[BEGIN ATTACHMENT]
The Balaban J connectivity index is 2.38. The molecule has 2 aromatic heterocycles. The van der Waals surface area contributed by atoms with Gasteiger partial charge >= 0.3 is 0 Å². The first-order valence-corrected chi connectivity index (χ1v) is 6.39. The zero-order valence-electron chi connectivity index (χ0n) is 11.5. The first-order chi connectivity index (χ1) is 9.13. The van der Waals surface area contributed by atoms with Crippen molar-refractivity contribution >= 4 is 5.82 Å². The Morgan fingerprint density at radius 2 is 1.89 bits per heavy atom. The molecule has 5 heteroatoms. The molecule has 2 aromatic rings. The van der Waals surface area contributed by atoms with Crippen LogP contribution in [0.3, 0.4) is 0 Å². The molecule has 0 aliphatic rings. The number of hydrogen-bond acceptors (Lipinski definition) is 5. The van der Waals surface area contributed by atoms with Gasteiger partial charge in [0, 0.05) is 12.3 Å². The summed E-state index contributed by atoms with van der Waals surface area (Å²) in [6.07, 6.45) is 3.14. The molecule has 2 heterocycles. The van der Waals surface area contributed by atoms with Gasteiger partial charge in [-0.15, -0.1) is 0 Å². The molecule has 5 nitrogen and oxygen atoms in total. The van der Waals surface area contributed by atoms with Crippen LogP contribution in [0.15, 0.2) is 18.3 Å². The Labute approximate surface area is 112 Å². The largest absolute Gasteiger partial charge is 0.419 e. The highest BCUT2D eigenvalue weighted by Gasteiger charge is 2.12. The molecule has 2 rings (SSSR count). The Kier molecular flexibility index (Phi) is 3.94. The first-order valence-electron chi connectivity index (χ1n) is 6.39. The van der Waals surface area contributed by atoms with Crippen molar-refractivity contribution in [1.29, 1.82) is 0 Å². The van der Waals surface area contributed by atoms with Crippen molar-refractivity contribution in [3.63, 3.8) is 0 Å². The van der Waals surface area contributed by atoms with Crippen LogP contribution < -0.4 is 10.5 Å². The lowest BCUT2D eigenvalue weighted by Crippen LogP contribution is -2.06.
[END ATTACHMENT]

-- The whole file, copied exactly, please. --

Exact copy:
The Balaban J connectivity index is 2.38. The molecule has 2 aromatic heterocycles. The van der Waals surface area contributed by atoms with Gasteiger partial charge >= 0.3 is 0 Å². The first-order valence-corrected chi connectivity index (χ1v) is 6.39. The zero-order valence-electron chi connectivity index (χ0n) is 11.5. The first-order chi connectivity index (χ1) is 9.13. The van der Waals surface area contributed by atoms with Crippen molar-refractivity contribution >= 4 is 5.82 Å². The Morgan fingerprint density at radius 2 is 1.89 bits per heavy atom. The molecule has 5 heteroatoms. The molecule has 2 aromatic rings. The van der Waals surface area contributed by atoms with Crippen LogP contribution in [0.3, 0.4) is 0 Å². The molecule has 0 aliphatic rings. The number of hydrogen-bond acceptors (Lipinski definition) is 5. The van der Waals surface area contributed by atoms with Gasteiger partial charge in [0, 0.05) is 12.3 Å². The summed E-state index contributed by atoms with van der Waals surface area (Å²) in [6.07, 6.45) is 3.14. The molecule has 2 heterocycles. The van der Waals surface area contributed by atoms with Gasteiger partial charge in [-0.15, -0.1) is 0 Å². The molecule has 5 nitrogen and oxygen atoms in total. The van der Waals surface area contributed by atoms with Crippen LogP contribution in [0.15, 0.2) is 18.3 Å². The Labute approximate surface area is 112 Å². The largest absolute Gasteiger partial charge is 0.419 e. The highest BCUT2D eigenvalue weighted by Gasteiger charge is 2.12. The molecule has 2 rings (SSSR count). The Kier molecular flexibility index (Phi) is 3.94. The first-order valence-electron chi connectivity index (χ1n) is 6.39. The van der Waals surface area contributed by atoms with Crippen molar-refractivity contribution in [1.29, 1.82) is 0 Å². The van der Waals surface area contributed by atoms with Crippen molar-refractivity contribution in [3.63, 3.8) is 0 Å². The van der Waals surface area contributed by atoms with Crippen LogP contribution < -0.4 is 10.5 Å². The lowest BCUT2D eigenvalue weighted by Crippen LogP contribution is -2.06.